Discussions on racism and identity are also present in the exhibition’s display, with works such as the four-video installation Biafra of Spirit by Tereza Stejskalova. Of this installation, one particular video attracts attention: a documentary named Black and White, and directed by Krishma Vishwanath. Vishwanath was an Indian student who studied filmmaking in Czechoslovakia in the ‘60s, when a wave of migrants from the Non- Aligned Movement moved to the country as a result of the politics of ideological internationalism. The film Black and White explores, almost from an anthropological viewpoint, the traditions of the Czechoslovakian society, and presents the reverse perspective of cultural otherness. This work challenges the audience to speak about migration in Eastern and Central Europe and in broader regions today; posing questions on migration, racism, identity, and acceptance.
Beyond this, It Won’t Be Long Now, Comrades! engages with further issues existing in both former East and West, albeit on different scales. In this respect, it is interesting to observe the reflections of participating artworks that reveal the hybrid forms of ideological identification both with and against socialism, theorising on citizenship and the dichotomy of public/private space. Throughout the history of post-communist countries, a denial of the concept of the social can be discerned due to its imposition. However, attitudes towards this idea diverge within the boundaries of the former Eastern Bloc. One such example is the political stance of the countries of the former Yugoslavia. The work of the Croatian artist Andreja Kuluncic explores the possibilities of self-organisation of factory workers by presenting interviews with people who participated in various protests for worker’s rights in the years after ’89, when the abolishment of the factories took place. In this way the work stimulates the viewers to think of modes of resistance to global capitalism.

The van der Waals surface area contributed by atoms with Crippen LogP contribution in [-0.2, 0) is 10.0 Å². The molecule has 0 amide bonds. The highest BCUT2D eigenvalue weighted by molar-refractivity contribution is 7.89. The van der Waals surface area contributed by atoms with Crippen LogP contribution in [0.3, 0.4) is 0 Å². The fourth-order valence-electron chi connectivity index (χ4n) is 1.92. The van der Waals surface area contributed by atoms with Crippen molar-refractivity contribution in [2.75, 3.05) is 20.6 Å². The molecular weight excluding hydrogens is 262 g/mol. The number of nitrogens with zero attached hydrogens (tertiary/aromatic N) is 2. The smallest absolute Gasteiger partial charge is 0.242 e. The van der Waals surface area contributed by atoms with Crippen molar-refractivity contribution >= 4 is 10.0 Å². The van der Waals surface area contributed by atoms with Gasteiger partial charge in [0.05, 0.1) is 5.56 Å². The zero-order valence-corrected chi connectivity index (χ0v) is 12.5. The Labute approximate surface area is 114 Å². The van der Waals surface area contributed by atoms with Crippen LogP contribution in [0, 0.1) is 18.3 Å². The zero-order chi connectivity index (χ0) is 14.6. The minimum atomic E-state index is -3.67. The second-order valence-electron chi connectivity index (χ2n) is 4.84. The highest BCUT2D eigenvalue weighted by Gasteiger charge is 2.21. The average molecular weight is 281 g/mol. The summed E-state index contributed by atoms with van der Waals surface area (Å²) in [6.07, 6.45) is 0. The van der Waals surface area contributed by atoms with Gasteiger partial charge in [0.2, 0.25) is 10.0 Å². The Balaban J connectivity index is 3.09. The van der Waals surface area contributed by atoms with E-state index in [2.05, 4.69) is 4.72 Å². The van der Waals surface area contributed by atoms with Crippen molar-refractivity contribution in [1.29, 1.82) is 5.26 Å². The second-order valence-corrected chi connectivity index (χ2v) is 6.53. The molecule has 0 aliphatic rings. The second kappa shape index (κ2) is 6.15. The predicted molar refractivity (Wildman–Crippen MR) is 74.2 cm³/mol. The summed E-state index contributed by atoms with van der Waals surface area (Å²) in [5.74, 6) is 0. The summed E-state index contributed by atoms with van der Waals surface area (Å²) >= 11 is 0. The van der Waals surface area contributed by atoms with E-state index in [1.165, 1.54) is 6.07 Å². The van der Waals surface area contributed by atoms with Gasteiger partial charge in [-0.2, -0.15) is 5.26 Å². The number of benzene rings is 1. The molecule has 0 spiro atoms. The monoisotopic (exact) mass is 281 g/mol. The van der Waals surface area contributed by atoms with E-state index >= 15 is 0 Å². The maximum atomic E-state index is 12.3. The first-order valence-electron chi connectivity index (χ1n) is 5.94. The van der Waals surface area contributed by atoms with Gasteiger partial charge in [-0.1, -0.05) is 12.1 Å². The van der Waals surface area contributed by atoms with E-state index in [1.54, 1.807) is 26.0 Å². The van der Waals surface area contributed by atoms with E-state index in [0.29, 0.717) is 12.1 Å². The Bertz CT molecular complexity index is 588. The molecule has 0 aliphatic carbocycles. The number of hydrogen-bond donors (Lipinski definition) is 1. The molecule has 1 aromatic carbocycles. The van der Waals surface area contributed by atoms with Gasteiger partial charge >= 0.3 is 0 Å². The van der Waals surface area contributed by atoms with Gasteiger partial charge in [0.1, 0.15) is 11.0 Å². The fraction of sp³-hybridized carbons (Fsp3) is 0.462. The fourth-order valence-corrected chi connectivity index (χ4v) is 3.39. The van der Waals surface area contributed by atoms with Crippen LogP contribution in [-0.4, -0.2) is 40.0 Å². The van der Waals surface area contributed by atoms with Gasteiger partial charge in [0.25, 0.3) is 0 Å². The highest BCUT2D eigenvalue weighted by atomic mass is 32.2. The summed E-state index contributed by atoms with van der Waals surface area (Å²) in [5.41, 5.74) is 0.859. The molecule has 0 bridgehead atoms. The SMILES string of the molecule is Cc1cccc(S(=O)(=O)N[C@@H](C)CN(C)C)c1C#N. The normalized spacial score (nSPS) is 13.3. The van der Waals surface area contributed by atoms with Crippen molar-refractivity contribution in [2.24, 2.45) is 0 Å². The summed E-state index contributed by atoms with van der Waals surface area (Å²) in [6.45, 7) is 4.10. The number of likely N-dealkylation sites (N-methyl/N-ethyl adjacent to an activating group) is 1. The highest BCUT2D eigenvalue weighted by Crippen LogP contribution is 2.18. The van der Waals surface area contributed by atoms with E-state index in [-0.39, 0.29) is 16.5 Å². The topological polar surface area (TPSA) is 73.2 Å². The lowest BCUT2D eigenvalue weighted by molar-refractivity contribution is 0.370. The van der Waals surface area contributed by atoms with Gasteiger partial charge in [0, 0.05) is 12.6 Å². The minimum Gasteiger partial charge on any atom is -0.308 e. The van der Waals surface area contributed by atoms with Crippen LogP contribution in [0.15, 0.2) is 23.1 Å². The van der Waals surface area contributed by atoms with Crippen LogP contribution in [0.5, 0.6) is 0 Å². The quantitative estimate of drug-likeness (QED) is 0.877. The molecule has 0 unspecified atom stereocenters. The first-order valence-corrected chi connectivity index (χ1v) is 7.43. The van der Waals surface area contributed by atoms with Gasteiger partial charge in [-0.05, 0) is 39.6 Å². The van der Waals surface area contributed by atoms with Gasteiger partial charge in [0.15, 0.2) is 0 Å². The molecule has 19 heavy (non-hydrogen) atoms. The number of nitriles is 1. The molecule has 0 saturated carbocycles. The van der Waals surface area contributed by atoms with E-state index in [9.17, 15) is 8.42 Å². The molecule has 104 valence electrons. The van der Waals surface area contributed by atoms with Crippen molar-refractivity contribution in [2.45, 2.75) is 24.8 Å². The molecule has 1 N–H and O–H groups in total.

By employing a post-communist discourse, Framer Framed and the curators of It Won’t Be Long Now, Comrades! enrich the postcolonial discussion by situating colonialism in the context of other systems of domination and appropriation, questioning the stereotyped image of the Eastern European region. Through contemporary art practices, which operate on a different level from any political system engendering critical thought, It Won’t Be Long Now, Comrades! explores urgent topics related to geopolitical situations crossing the borders of East and West, while also advocating for thinking of our present possibilities for political change. With a gaze towards the past, the exhibition reflects upon the current state of neoliberalism and capitalism, and asks how we could establish ‘hopeful socio-political realities’ in present-day conditions. Perhaps It Is Now A Matter of Learning Hope, as Irina Bucan implies through her video performance that takes place in an unfinished architectural project from Nicolae Ceausescu’s dictatorship; where the artist cites texts from the utopias of Bloch, More, and Marx, and raises one’s reflection and hope.